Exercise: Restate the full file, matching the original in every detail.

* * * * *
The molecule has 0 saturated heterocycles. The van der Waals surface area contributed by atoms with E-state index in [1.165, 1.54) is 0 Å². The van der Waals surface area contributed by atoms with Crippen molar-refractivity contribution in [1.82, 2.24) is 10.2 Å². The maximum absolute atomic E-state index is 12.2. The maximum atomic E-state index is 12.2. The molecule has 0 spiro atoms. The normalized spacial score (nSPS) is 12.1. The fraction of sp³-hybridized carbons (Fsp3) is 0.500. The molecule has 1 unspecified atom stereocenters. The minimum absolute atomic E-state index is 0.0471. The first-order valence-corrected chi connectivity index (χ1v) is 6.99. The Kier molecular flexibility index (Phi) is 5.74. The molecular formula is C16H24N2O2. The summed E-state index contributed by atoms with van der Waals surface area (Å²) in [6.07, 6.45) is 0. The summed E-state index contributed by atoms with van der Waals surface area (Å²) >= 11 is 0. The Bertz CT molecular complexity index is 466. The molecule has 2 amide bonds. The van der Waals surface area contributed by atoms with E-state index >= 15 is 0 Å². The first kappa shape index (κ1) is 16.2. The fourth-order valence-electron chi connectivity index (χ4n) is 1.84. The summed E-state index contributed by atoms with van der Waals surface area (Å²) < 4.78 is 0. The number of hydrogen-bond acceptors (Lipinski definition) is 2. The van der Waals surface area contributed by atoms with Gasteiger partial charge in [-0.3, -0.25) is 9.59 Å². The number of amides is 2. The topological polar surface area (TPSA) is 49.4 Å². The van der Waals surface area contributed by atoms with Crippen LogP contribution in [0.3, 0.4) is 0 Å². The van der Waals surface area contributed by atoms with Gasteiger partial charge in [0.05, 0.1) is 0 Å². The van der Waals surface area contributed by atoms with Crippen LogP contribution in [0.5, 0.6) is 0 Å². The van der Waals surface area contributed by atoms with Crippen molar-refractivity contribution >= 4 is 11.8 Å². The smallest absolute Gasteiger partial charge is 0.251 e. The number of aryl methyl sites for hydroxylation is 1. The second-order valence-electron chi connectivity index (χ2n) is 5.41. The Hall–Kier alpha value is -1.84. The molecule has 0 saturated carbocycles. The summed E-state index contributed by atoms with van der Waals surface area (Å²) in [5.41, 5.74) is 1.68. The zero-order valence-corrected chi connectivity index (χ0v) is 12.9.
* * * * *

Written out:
The molecule has 0 saturated heterocycles. The van der Waals surface area contributed by atoms with E-state index in [1.165, 1.54) is 0 Å². The van der Waals surface area contributed by atoms with Crippen molar-refractivity contribution in [1.82, 2.24) is 10.2 Å². The maximum absolute atomic E-state index is 12.2. The maximum atomic E-state index is 12.2. The molecule has 0 spiro atoms. The normalized spacial score (nSPS) is 12.1. The fraction of sp³-hybridized carbons (Fsp3) is 0.500. The molecule has 1 unspecified atom stereocenters. The minimum absolute atomic E-state index is 0.0471. The first-order valence-corrected chi connectivity index (χ1v) is 6.99. The Kier molecular flexibility index (Phi) is 5.74. The molecular formula is C16H24N2O2. The summed E-state index contributed by atoms with van der Waals surface area (Å²) in [6.07, 6.45) is 0. The summed E-state index contributed by atoms with van der Waals surface area (Å²) >= 11 is 0. The Bertz CT molecular complexity index is 466. The molecule has 2 amide bonds. The van der Waals surface area contributed by atoms with E-state index >= 15 is 0 Å². The first kappa shape index (κ1) is 16.2. The fourth-order valence-electron chi connectivity index (χ4n) is 1.84. The summed E-state index contributed by atoms with van der Waals surface area (Å²) < 4.78 is 0. The number of hydrogen-bond acceptors (Lipinski definition) is 2. The van der Waals surface area contributed by atoms with Gasteiger partial charge in [-0.3, -0.25) is 9.59 Å². The number of amides is 2. The topological polar surface area (TPSA) is 49.4 Å². The van der Waals surface area contributed by atoms with Crippen LogP contribution in [0.3, 0.4) is 0 Å². The van der Waals surface area contributed by atoms with Gasteiger partial charge in [0.05, 0.1) is 0 Å². The van der Waals surface area contributed by atoms with Crippen LogP contribution in [0.5, 0.6) is 0 Å². The van der Waals surface area contributed by atoms with Crippen molar-refractivity contribution >= 4 is 11.8 Å². The smallest absolute Gasteiger partial charge is 0.251 e. The number of aryl methyl sites for hydroxylation is 1. The second-order valence-electron chi connectivity index (χ2n) is 5.41. The Hall–Kier alpha value is -1.84. The molecule has 0 saturated carbocycles. The summed E-state index contributed by atoms with van der Waals surface area (Å²) in [5.41, 5.74) is 1.68. The zero-order valence-corrected chi connectivity index (χ0v) is 12.9.